Hi! I've been working on this fic for four years, but more often than not, it's been on the back burner while I worked on other things. It's nearly completely written, 20 chapters and about 170,000 words, and is currently being beta read and edited. I don't know how often I'll be able to update, but I'm hoping for every other weekend. Life is just a bit too hectic right now for more often. It was important to me to publish it today, because today is the 97th anniversary of the 19th amendment going into effect, giving American women the right to vote, which you'll see the significance of as the story progresses. Stepping from Shadows will be the first part of a two part fic, but the second half hasn't been started at all, and I honestly don't know when I'll be able to. I believe it can stand alone, but a secondary story line will be open ended if I can't get part two finished. The title comes from Alfred, Lord Tennyson's "The Lady of Shalott."

A huge thank you to everyone who over the years has helped make this fic happen, from those on A Different Forest who've offered their expertise on details, to the multitude of betas who've read a chapter or chapters from way back with Project Team Beta, to all those who've volunteered to help me since then. You're all stars! An especially loud shout out to Raum for her years-literally, years-of support and encouragement.

It's been a long time since I posted a Twilight fic, so I'm out of touch. If anyone knows of any fic rec'ing sites where I can post teasers for the next chapter, please let me know.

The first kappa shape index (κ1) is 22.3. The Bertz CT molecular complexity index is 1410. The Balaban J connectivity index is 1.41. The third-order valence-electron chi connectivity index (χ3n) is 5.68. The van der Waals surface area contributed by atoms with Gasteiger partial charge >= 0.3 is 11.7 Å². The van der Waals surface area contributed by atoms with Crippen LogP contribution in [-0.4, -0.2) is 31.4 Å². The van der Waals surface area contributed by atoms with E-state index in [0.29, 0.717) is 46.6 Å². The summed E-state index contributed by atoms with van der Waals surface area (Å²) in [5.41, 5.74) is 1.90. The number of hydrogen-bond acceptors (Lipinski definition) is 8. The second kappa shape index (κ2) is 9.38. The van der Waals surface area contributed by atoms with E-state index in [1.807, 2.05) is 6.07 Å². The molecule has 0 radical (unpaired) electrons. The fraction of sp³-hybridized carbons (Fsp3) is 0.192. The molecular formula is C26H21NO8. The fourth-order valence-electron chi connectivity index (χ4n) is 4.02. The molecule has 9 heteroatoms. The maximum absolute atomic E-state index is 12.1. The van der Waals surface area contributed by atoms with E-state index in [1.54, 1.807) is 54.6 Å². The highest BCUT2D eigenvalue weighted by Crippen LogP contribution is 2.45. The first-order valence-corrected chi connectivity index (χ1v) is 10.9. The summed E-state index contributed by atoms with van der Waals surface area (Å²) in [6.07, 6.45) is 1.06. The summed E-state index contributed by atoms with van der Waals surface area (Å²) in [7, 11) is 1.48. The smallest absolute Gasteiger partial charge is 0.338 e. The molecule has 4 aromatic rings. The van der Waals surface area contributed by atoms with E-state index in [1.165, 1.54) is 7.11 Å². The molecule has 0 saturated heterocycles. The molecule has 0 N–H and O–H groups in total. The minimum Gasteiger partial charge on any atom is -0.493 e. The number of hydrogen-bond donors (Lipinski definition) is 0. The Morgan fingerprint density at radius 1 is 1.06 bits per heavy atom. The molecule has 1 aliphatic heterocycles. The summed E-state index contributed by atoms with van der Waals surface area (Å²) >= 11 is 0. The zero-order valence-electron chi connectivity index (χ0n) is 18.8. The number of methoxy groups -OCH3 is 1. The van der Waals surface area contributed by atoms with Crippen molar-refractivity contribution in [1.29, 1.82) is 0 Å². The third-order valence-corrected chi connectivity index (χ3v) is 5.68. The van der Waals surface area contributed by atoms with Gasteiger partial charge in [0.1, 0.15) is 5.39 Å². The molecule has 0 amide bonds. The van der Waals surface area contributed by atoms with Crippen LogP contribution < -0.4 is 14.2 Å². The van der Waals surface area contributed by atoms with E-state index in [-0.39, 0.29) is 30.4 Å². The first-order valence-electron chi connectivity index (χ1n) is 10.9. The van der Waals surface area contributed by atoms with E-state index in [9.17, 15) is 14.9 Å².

I originally listed this as Edward/Bella, but I've changed that to OC. I didn't list that originally because, apart from being a girl and the family history I created for her, Gray's history is canon Edward's. But because I changed her name, I think that would be best.


Disclaimer - All publicly recognizable characters, settings, etc. are the property of their respective owners.


But in her web she still delights
To weave the mirror's magic sights,
For often thro' the silent nights
A funeral, with plumes and lights
And music, went to Camelot:
Or when the moon was overhead,
Came two young lovers lately wed:
"I am half sick of shadows," said
The Lady of Shalott.

Alfred, Lord Tennyson



Chapter One

"How's it going over there?" Edward asked, referring to the jigsaw puzzle his best friend promised would be a couple of motorcycles when he finished with them. Edward shook his head. He knew his friend was a born mechanic and could take apart anything and put it back together, but the old bikes they'd picked up had hardly qualified as motorcycles when he'd started on them, and Edward was afraid Jake had met his match in the broken-down old relics. The bikes had been but put out with the garbage after all, and even Jake couldn't work miracles.

"You just let me worry about mine, and I'll let you worry about yours." Jake's back was to him, but Edward could hear the smirk in his friend's voice. "Make yourself useful back there. Hand me a socket wrench."

Edward looked up from his laptop, his fingers paused mid-word. "A what?"

"Oh, God. You're useless. You're sure you're a guy, right? Tell me again why I let you hang around with me?"

Edward grinned and smacked his friend in the back of the head with a beat up, paperback copy of The Catcher in the Rye. "Because otherwise you'd have to write your own damn English papers. And you'd fail."

Rubbing his head exaggeratedly, Jake laughed. "Right. Knew there was a reason." He grabbed the needed socket wrench. "So, how's the paper coming?"

Edward typed one more sentence and hit save. "You just finished."

"Cool. How'd I do?"

"Maybe a B minus, if your teacher is in a good mood."

"What? Couldn't get me an A?"

"Oh, I could. But who'd believe it?"

"Smart ass."